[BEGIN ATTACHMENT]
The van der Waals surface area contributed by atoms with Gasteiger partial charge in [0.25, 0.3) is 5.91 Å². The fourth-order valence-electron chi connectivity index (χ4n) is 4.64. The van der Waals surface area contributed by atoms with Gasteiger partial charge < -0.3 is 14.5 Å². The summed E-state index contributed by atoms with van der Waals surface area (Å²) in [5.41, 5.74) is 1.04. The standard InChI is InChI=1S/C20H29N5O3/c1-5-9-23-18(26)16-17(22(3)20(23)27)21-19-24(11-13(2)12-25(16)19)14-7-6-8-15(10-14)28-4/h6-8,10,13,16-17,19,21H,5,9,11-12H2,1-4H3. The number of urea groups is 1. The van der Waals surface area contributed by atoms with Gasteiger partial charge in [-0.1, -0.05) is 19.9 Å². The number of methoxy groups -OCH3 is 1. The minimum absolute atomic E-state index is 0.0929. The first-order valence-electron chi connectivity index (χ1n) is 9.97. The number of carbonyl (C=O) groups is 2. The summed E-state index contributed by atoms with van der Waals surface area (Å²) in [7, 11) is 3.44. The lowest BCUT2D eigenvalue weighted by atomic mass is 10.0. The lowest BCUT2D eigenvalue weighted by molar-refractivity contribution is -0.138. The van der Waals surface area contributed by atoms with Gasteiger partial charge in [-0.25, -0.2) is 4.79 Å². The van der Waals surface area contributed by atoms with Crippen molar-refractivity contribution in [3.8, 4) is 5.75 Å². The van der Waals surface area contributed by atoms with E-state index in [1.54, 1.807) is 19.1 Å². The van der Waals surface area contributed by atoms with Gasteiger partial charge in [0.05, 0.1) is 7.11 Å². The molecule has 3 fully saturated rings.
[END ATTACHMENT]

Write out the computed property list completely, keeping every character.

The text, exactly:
The van der Waals surface area contributed by atoms with Gasteiger partial charge in [0.25, 0.3) is 5.91 Å². The fourth-order valence-electron chi connectivity index (χ4n) is 4.64. The van der Waals surface area contributed by atoms with Gasteiger partial charge < -0.3 is 14.5 Å². The summed E-state index contributed by atoms with van der Waals surface area (Å²) in [5.41, 5.74) is 1.04. The standard InChI is InChI=1S/C20H29N5O3/c1-5-9-23-18(26)16-17(22(3)20(23)27)21-19-24(11-13(2)12-25(16)19)14-7-6-8-15(10-14)28-4/h6-8,10,13,16-17,19,21H,5,9,11-12H2,1-4H3. The number of urea groups is 1. The van der Waals surface area contributed by atoms with Gasteiger partial charge in [-0.1, -0.05) is 19.9 Å². The number of methoxy groups -OCH3 is 1. The minimum absolute atomic E-state index is 0.0929. The first-order valence-electron chi connectivity index (χ1n) is 9.97. The number of carbonyl (C=O) groups is 2. The summed E-state index contributed by atoms with van der Waals surface area (Å²) in [7, 11) is 3.44. The lowest BCUT2D eigenvalue weighted by atomic mass is 10.0. The lowest BCUT2D eigenvalue weighted by molar-refractivity contribution is -0.138. The van der Waals surface area contributed by atoms with Gasteiger partial charge in [-0.25, -0.2) is 4.79 Å². The van der Waals surface area contributed by atoms with Crippen molar-refractivity contribution in [3.8, 4) is 5.75 Å². The van der Waals surface area contributed by atoms with E-state index in [1.54, 1.807) is 19.1 Å². The van der Waals surface area contributed by atoms with Gasteiger partial charge in [0.05, 0.1) is 7.11 Å². The molecule has 3 fully saturated rings.